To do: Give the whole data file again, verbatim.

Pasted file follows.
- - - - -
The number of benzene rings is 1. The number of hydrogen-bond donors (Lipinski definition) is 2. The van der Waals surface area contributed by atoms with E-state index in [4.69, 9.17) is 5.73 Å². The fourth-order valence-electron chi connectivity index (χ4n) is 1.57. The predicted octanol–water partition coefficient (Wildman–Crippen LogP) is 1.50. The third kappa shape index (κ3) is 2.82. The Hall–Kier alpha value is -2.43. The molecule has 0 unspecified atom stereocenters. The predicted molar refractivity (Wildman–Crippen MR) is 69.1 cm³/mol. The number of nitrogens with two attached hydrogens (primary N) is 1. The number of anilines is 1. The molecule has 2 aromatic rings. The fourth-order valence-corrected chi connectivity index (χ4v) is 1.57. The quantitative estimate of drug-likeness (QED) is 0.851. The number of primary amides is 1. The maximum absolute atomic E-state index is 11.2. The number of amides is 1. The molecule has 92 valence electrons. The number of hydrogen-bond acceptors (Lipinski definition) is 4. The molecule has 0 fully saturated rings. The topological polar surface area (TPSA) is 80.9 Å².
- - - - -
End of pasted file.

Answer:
The number of benzene rings is 1. The number of hydrogen-bond donors (Lipinski definition) is 2. The van der Waals surface area contributed by atoms with E-state index in [4.69, 9.17) is 5.73 Å². The fourth-order valence-electron chi connectivity index (χ4n) is 1.57. The predicted octanol–water partition coefficient (Wildman–Crippen LogP) is 1.50. The third kappa shape index (κ3) is 2.82. The Hall–Kier alpha value is -2.43. The molecule has 0 unspecified atom stereocenters. The predicted molar refractivity (Wildman–Crippen MR) is 69.1 cm³/mol. The number of nitrogens with two attached hydrogens (primary N) is 1. The number of anilines is 1. The molecule has 2 aromatic rings. The fourth-order valence-corrected chi connectivity index (χ4v) is 1.57. The quantitative estimate of drug-likeness (QED) is 0.851. The number of primary amides is 1. The maximum absolute atomic E-state index is 11.2. The number of amides is 1. The molecule has 92 valence electrons. The number of hydrogen-bond acceptors (Lipinski definition) is 4. The molecule has 0 fully saturated rings. The topological polar surface area (TPSA) is 80.9 Å².